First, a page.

Posted on September 18, 2012 by randychapman
On September 12, 2012, the U.S. Department of Justice (DOJ) announced that it and the AIDS Law Project of Pennsylvania have reached a settlement with the Milton Hershey School (School) of Hershey, Pa to remedy alleged violations of the Americans with Disabilities Act (ADA). The Milton Hershey School is a private residential school that is open year-round and serves children with demonstrated social and financial needs. In April 2011 Abraham Smith (a pseudonym) applied for admission to the School’s 8th grade class. Abraham is a boy with HIV, which is a physical impairment that substantially limits one or more major life activities, including the operation of Abraham’s immune system. Thus, Abraham has a disability under the ADA. Abraham provided information to the School that was required in the application process. Included in that information were documents that disclosed that Abraham had HIV.
The School responded by informing his mother through a letter that stated Abraham Smith “will not be considered for possible enrollment” and “[a]fter a review of the information, it has been determined that [Abraham's] documented needs are beyond the scope of the Milton Hershey school programs. Specifically, we are unable to meet his needs in a residential setting.” Abraham’s mother contacted the AIDS Law Project of Pennsylvania (ALPP) which contacted the School to, again, request his admission. In its response to the ALPP, the School acknowledged that it had not processed Abraham’s application because he has HIV. The ALPP then filed suit.
The School responded in its answer to the lawsuit and an investigation by the DOJ that it believed Abraham posed a potential risk to other students at the School. The DOJ rejected that defense, determining that Abraham or other children with HIV did not pose a direct threat to the health or safety of others and the School violated the ADA by rejecting him for admission.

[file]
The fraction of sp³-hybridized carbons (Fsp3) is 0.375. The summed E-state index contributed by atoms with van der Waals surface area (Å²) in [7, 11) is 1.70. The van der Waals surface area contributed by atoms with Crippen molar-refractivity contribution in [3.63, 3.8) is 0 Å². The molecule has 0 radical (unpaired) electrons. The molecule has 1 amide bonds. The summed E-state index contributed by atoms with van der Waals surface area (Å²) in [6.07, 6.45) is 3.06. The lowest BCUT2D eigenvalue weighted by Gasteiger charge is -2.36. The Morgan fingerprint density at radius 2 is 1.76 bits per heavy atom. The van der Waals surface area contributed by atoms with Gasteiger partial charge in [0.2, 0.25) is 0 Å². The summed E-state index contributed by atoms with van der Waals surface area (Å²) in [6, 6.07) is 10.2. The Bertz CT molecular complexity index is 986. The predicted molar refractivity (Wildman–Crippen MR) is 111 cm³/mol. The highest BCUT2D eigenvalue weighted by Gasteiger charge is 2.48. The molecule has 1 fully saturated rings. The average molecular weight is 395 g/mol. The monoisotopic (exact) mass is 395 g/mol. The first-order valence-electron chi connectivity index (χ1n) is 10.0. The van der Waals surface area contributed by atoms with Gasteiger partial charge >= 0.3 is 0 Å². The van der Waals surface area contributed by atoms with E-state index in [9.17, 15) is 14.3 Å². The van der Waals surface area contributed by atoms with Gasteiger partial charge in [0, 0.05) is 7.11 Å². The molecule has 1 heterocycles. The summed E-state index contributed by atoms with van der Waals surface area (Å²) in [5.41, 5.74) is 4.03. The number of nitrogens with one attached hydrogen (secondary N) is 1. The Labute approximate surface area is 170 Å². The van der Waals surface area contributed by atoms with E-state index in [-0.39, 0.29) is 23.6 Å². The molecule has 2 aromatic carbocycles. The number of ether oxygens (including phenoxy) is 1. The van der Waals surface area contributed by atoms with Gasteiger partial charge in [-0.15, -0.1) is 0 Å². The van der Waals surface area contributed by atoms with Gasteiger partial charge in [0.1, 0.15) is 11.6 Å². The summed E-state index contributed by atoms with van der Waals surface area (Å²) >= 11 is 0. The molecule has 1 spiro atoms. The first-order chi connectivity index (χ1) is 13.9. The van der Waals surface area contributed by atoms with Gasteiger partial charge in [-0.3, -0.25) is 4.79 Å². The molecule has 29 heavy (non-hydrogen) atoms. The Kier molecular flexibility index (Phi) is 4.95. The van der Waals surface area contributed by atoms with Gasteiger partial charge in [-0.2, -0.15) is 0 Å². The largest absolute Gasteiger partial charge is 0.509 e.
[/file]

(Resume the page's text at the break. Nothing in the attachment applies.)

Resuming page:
The Settlement Agreement requires the School to pay $700,000 to Abraham and his mother. It also requires the School to adopt a policy prohibiting discrimination and requiring equal opportunity for students with disabilities, including students with HIV. Additionally, the School must provide training to staff and administrators on the requirements of the ADA. Finally, the School must pay a civil penalty of $15,000 to the United States.
Filed under: Americans with Disabilities Act, children with disabilities, Disability Law | Leave a comment »
Posted on September 5, 2012 by randychapman
I frequently hear from parents that they have been told by school staff that their child could not be evaluated for special education eligibility because school was out for the summer and staff were not available. Melody Musgrove, the Director of the Office of Special Education Programs (OSEP), advised the Director of Special Education in North Carolina that school breaks do not lengthen the time frame for conducting initial evaluations [Letter to Reyes, 59 IDELR 49 (OSEP April 2012)].
The IDEA regulations at 34 CFR 301(c)(1) require that an initial evaluation be conducted within 60 calendar days after receiving parental consent for the evaluation. States may establish their own time frame (in this case North Carolina had established a 90 day time frame) but the state must complete the evaluation within that time frame. There are some other exceptions to meeting the time frame, for example if the parents do not make the child available for the evaluation (see 34 CFR 300. 301(d)) Ms. Musgrove acknowledged :
” that conducting evaluation activities during extended breaks, such as the typical school’s summer vacation, can be challenging for school districts, particularly if fewer staff members are available. Nevertheless, the IDEA contemplates that the initial evaluation of a child suspected of having a disability not be unreasonably delayed so that eligible children with disabilities are not denied a FAPE.”
Thus, it is clear that initial evaluations must be completed with the IDEA 60 day timeline (unless the state has established another timeline) and that timeline is not extended during school breaks, including summer months.
Filed under: children with disabilities, Disability Law, Individuals with Disabilities Education Act, Special Education Law | Leave a comment »